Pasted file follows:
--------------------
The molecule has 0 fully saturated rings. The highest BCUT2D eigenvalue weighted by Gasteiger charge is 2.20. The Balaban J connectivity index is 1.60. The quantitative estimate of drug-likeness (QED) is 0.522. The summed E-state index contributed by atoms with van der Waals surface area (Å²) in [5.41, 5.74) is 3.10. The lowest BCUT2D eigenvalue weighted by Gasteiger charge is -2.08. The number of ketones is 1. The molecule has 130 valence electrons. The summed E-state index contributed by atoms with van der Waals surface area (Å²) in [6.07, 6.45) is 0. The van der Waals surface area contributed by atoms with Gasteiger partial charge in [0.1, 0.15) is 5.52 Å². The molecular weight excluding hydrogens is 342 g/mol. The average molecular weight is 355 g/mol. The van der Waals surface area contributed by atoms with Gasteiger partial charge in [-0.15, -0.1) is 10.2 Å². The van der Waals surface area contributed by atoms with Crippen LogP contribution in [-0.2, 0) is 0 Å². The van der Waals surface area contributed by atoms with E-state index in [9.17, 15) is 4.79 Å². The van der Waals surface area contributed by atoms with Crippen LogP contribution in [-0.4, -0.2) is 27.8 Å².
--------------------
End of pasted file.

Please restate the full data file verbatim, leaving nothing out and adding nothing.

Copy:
The molecule has 0 fully saturated rings. The highest BCUT2D eigenvalue weighted by Gasteiger charge is 2.20. The Balaban J connectivity index is 1.60. The quantitative estimate of drug-likeness (QED) is 0.522. The summed E-state index contributed by atoms with van der Waals surface area (Å²) in [5.41, 5.74) is 3.10. The lowest BCUT2D eigenvalue weighted by Gasteiger charge is -2.08. The number of ketones is 1. The molecule has 130 valence electrons. The summed E-state index contributed by atoms with van der Waals surface area (Å²) in [6.07, 6.45) is 0. The van der Waals surface area contributed by atoms with Gasteiger partial charge in [0.1, 0.15) is 5.52 Å². The molecular weight excluding hydrogens is 342 g/mol. The average molecular weight is 355 g/mol. The van der Waals surface area contributed by atoms with Gasteiger partial charge in [-0.15, -0.1) is 10.2 Å². The van der Waals surface area contributed by atoms with Crippen LogP contribution in [-0.2, 0) is 0 Å². The van der Waals surface area contributed by atoms with E-state index in [9.17, 15) is 4.79 Å². The van der Waals surface area contributed by atoms with Crippen LogP contribution in [-0.4, -0.2) is 27.8 Å².